There seemed to be no other option but to hire a clerk per The court contacted the newspaper Reporters Committee for Freedom of the Press, and then we marshaled a coalition of four central Pennsylvania news organizations to fight for public access. We sent more than a dozen journalists and “regular citizens” to the office, requesting case files and documenting the outcome of each request. The effort made a strong case that the office was inconsistent and capricious in its handling of document requests. We have filed a case And, after many depositions and much legal wrangling, finally A settlement is reached which outlines the expectations of the clerk and mandates training for his staff.

unwanted privacy

The York Daily Record joined another Central Pennsylvania media consortium last year to unseal a FBI search warrant For the cellphone of U.S. Rep. Scott Perry, a York County-based Republican. We are working with the Reporters Committee for Freedom of the Press and two other local news organizations Looking for documents That allowed the FBI to seize the phone of our congressman – who was the focus of the committee’s investigation into the January 6th insurgency.

US Representative Scott Perry

US Representative Scott Perry

The fate of our unsealing bid remains unclear, as sought by the government Even seal his response to our request. But we stay Stay true to our promise The principle is that Perry’s constituents have a right to know why the FBI seized his phone.

CV or CV?

And finally, when is a resume not a resume?

When your county government decides it’s apparently not.

For the past several years, the York Daily Record has been reporting on the correctional trainer hired as a contractor for the York County Jail. Controversy seems to follow this trainer like bloodhounds – or one of these Giant schnauzers He advocated for use in the suppression of unruly prisoners. He was in a heart Federal cases elsewhereAnd he was The lawsuit was filed by a group of York County inmates who alleged mistreatment. His aggressive tactics led to his expulsion in other prisons. Oh, and we discovered he had one Criminal records in Britain.

It seemed fair to ask county officials why they thought this was the right person to train guards to break inmates out of jails and quell riots. At the request of the Right to Know Act, we asked for the contractor’s resume to help our readers evaluate his qualifications.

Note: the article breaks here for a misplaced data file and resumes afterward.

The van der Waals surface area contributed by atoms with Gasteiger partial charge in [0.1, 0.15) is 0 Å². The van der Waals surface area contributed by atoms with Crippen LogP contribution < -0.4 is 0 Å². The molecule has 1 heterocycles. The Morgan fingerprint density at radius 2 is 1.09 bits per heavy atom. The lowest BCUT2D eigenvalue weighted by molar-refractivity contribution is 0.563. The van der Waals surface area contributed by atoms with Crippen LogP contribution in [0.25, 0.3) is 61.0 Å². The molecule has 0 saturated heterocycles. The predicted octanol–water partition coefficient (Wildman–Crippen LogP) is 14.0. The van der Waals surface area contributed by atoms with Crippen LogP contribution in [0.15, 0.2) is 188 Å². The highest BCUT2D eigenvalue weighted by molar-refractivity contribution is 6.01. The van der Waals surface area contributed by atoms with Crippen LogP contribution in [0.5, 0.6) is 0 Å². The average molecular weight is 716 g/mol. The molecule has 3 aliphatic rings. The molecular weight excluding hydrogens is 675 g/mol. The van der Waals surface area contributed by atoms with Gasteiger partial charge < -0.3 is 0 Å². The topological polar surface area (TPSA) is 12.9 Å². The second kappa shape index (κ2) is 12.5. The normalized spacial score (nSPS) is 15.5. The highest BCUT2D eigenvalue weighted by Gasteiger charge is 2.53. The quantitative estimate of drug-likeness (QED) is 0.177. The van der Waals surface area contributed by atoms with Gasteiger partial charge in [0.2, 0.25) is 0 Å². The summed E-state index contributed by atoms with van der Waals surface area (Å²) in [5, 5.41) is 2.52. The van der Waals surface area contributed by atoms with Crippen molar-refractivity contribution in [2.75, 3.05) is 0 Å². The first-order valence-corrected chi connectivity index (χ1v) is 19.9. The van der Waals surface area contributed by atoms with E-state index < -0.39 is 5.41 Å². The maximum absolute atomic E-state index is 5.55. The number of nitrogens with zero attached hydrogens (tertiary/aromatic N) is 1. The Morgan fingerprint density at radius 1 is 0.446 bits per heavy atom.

C-SAU "Senior Team Leader"  Joseph Garcia most recently served as a contracted trainer for the York County Jail.

C-SAU “Senior Team Leader” Joseph Garcia until recently served as a contracted trainer for the York County Jail.

First, the county said it didn’t have a curriculum. Later, it said, oh wait, we have a 128-page document labeled as a CV, but it’s not actually a CV. Then, the county told us it received an eight-page document that was actually his CV for this period.


Well, you see, the county said, resumes are usually short, and the contractor’s “verified CV” header is long — 128 pages. Also, the contractor himself labeled the CVT as “classified”. So, deny the request. the state The Office of Open Records has ruled that CVs should be publicBut the county appealed.

Re-enter the Committee on Freedom of the Press for Reporters. The party accepted our case, Representing newspapers A the hearing Where prison officials admitted they used very long CVs to confirm the contractor’s qualifications. Unfortunately, the judge issued a misleading nonruling that the issue was moot, so we’re looking to continue the legal battle this year.

Clearly, the Reporters Committee has played a heroic role in our quest for public transparency. But it all starts with the York Daily Record’s principled refusal not to take no for an answer when vital freedom of information is at stake.

Let the rays of the sun come.

Scott Fisher is the Central Pennsylvania news director for the USA TODAY Network, which includes the York Daily Record and the Evening Sun in Hanover. Contact him at [email protected]

This article originally appeared in the York Daily Record: Sunshine Week: Four examples of YDR fighting for your right to know